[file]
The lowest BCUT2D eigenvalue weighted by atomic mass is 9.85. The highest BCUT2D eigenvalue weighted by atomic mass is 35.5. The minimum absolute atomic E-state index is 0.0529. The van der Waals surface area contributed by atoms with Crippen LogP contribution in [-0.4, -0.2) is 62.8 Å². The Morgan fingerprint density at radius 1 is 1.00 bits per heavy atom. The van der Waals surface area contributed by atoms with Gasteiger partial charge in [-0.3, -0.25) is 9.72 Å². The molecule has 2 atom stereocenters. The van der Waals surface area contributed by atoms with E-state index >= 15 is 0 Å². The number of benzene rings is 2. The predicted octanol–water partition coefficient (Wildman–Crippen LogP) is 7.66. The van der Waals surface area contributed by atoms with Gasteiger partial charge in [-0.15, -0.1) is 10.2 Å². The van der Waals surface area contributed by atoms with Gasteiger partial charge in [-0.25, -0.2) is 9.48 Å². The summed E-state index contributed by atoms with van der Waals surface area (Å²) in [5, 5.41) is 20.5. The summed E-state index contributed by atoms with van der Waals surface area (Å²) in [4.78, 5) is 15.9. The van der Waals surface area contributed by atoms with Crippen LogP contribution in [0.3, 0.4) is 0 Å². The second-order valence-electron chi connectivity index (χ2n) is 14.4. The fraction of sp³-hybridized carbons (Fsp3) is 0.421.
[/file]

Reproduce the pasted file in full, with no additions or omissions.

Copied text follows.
The lowest BCUT2D eigenvalue weighted by atomic mass is 9.85. The highest BCUT2D eigenvalue weighted by atomic mass is 35.5. The minimum absolute atomic E-state index is 0.0529. The van der Waals surface area contributed by atoms with Crippen LogP contribution in [-0.4, -0.2) is 62.8 Å². The Morgan fingerprint density at radius 1 is 1.00 bits per heavy atom. The van der Waals surface area contributed by atoms with Gasteiger partial charge in [-0.3, -0.25) is 9.72 Å². The molecule has 2 atom stereocenters. The van der Waals surface area contributed by atoms with E-state index >= 15 is 0 Å². The number of benzene rings is 2. The predicted octanol–water partition coefficient (Wildman–Crippen LogP) is 7.66. The van der Waals surface area contributed by atoms with Gasteiger partial charge in [-0.15, -0.1) is 10.2 Å². The van der Waals surface area contributed by atoms with Gasteiger partial charge in [-0.25, -0.2) is 9.48 Å². The summed E-state index contributed by atoms with van der Waals surface area (Å²) in [5, 5.41) is 20.5. The summed E-state index contributed by atoms with van der Waals surface area (Å²) in [4.78, 5) is 15.9. The van der Waals surface area contributed by atoms with Crippen LogP contribution in [0.3, 0.4) is 0 Å². The second-order valence-electron chi connectivity index (χ2n) is 14.4. The fraction of sp³-hybridized carbons (Fsp3) is 0.421.